Haunting of the Mary Celeste (2020) – Movie Review

Radio Crackles & Watery Visions

There’s something unsettling about cursed vessels out at sea. From the twisty-turny Triangle to the aptly titled Ghost Ship, haunted ships are something that – when done right – can conjure a healthy dose of fear and dread.

Immediately Haunting of the Mary Celeste draws you in, with a promising movie poster despite its similarities to Ghost Ship. It also boasts a solid premise based loosely on a real-world naval mystery.

For those unaware, the Mary Celeste was an American merchant vessel discovered just off the coast of the Azores Islands. With its lifeboat missing and no passengers onboard, the real events surrounding this vessel are rife with mystery.

Giant squid attacks, water spouts and even paranormal intervention have been mentioned in connection with this ship, with the real events still unknown to this day.

In terms of backstory, The Haunting Of Mary Celeste has a rich history to draw from and throughout this 75 minute Indie, there’s definitely some potential for a creepy and scary horror to follow. Unfortunately that potential never materializes itself into anything beyond a methodically paced research adventure out at sea.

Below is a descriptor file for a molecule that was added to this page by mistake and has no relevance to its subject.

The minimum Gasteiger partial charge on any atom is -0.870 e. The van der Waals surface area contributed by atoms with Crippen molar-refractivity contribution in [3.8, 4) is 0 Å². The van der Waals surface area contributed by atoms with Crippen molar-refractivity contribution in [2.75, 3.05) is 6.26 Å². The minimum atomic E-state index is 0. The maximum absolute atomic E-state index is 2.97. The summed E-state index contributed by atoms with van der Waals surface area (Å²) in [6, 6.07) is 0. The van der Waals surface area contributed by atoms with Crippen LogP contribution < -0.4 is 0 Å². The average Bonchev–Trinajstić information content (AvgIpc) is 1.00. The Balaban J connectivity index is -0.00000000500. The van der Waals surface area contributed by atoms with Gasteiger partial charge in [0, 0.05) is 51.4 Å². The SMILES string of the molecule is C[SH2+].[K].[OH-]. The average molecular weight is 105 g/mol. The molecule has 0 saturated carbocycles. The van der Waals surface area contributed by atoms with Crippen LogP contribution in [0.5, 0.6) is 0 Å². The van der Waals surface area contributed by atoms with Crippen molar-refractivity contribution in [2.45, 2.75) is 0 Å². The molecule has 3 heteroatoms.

Admittedly, the film has obvious budget restrictions limiting this to a small boat in the middle of the nowhere. However, there’s no jump scares, no outright psychological shocks or unsettling segments beyond a couple of neat tricks involving a stack of coins and crackles on the radio.

Instead, this movie is much more geared toward drama and much reminisce of something like The Haunting Of Bly Manor. Mary Celeste is not a bad film per-se and certainly isn’t drowning in flashbacks like the aforementioned Bly Manor is. However, those going into this expecting a creepy horror with lots of bump-in-the-night moments will be disappointed.

Our protagonist embarking on this seafaring voyage is researcher Cassandra who takes her assistants Rachel and Grant out to do some readings out at sea. Their hired Captain Tulls is not enthused by this gig though and clearly knows more than he should.

Once they arrive though, things predictably start to go awry until the final stretch of the movie. There, a surprisingly good plot twist wraps everything up with a relatively satisfying conclusion. In fact, these final moments are arguably the best segments of the entire film.

For the most part, this is actually quite slow and there isn’t a lot of substance to this one either. The suspenseful atmosphere early on soon dissipates and it takes a good hour before that pace ramps up and begins to show some urgency.

The few positives this film has are reserved to some decent acting performances and an intriguing back-story. Unfortunately this premise is frustratingly under-developed. To quote Bly Manor, this isn’t necessarily a scary tale but more of a love story. And much like Bly Manor before it, those going into this looking for scares will be disappointed.


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3.5/10

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